Recent news reports indicate that the House of Representatives (the lower chamber of the Nigerian National Assembly) is set to investigate the Minister of State for Petroleum Resources, Dr. Ibe Kachikwu, over alleged irregularities in the on-going renewals of oil mining leases (“OMLs”), especially with respect to the early renewal of some OMLs. The allegation of irregularity was however refuted by the Ministry of Petroleum Resources (the “Ministry”) which posited that the early lease renewals embarked upon by the Ministry was to boost the earning potential of the Federal Government of Nigeria and also encourage increased investment by OML holders. The Ministry maintained that there are no irregularities associated with any lease renewal undertaken by the Ministry and the Department of Petroleum Resources.
An interesting question which arises from the above exchange between the House of Representatives and the Ministry is whether the Minster of Petroleum Resources (the “Minister” – currently President Muhammadu Buhari) has the statutory powers to embark on early renewal of OMLs? We will consider this question below.
The Nigerian petroleum industry is primarily regulated by the Petroleum Act Cap P10 Laws of the Federation of Nigeria, 2004 (the “Petroleum Act”). Under the Petroleum Act, only the Minister is empowered to grant the rights to explore, prospect and mine for petroleum in Nigerian. In addition, the Minister is also responsible for renewing the rights granted. Specifically, Paragraph 13(1) of the 1st Schedule to the Petroleum Act (which contains provisions regarding the renewal of OMLs) provides as follows:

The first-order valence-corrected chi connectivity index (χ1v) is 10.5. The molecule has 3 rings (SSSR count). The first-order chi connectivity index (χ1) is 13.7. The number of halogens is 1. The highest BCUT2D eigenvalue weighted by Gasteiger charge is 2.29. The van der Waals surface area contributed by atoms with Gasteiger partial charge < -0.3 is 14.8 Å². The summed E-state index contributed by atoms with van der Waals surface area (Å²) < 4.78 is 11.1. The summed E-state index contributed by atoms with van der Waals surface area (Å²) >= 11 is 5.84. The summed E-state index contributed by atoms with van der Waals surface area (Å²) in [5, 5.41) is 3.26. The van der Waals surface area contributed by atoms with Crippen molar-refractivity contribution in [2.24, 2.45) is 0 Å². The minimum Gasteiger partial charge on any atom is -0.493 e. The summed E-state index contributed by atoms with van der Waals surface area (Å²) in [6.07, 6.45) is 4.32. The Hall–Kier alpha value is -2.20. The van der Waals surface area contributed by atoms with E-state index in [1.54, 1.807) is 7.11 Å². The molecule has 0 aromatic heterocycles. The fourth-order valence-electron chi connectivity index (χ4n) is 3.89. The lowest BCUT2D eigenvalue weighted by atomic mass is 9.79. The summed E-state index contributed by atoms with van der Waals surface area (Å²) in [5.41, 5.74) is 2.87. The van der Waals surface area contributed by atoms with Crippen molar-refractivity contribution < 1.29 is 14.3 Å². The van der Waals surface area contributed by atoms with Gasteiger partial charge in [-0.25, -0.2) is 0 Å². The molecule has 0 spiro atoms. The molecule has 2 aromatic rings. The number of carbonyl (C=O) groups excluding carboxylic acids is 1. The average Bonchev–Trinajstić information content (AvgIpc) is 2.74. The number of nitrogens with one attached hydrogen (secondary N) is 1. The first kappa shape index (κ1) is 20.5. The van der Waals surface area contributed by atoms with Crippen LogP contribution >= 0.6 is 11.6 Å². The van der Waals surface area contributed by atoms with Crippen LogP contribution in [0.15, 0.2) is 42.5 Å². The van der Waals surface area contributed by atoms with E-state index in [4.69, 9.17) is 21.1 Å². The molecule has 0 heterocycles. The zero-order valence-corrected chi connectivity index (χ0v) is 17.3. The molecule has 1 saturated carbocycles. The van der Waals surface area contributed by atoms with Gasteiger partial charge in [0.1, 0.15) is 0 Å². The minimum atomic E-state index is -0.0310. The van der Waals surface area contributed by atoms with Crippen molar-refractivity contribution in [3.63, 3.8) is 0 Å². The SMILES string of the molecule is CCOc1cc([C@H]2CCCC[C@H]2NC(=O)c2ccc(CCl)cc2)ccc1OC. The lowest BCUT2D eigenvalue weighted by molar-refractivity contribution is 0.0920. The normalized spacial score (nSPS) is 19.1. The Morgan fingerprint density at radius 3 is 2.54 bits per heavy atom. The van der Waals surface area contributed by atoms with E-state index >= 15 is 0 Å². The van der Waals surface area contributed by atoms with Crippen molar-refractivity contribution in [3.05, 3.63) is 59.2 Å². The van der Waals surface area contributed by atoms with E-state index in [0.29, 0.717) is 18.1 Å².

“The lessee of an oil mining lease shall be entitled to apply in writing to the Minister, not less than twelve months before the expiration of the lease, for a renewal of the lease either in respect of the whole of the leased area or any particular part thereof; and the renewal shall be granted if the lessee has paid all rent and royalties due and has otherwise performed all his obligations under the lease.”
A literal construction of the above provision of the Petroleum Act would suggest that while an OML holder intending to renew its OML must apply for the renewal at least 12 (twelve) months prior to the expiration of the OML, the OML holder is not prevented from submitting an early application, for example, 24 (twenty-four) or 36 (thirty-six) months prior to the expiration of the OML (which early time frames would fall well outside the realm of the absurdity). In addition, the Petroleum Act does not restrict the Minister from granting an early renewal of an OML.
From the foregoing and in line with the rule of Nigerian law regarding the construction of statutory provisions that what is not expressly prohibited by a statute is impliedly permitted, the only reasonable conclusion (in the absence of absurdity) is that the early lease renewal programme implemented by the Ministry is not contrary to the Petroleum Act.
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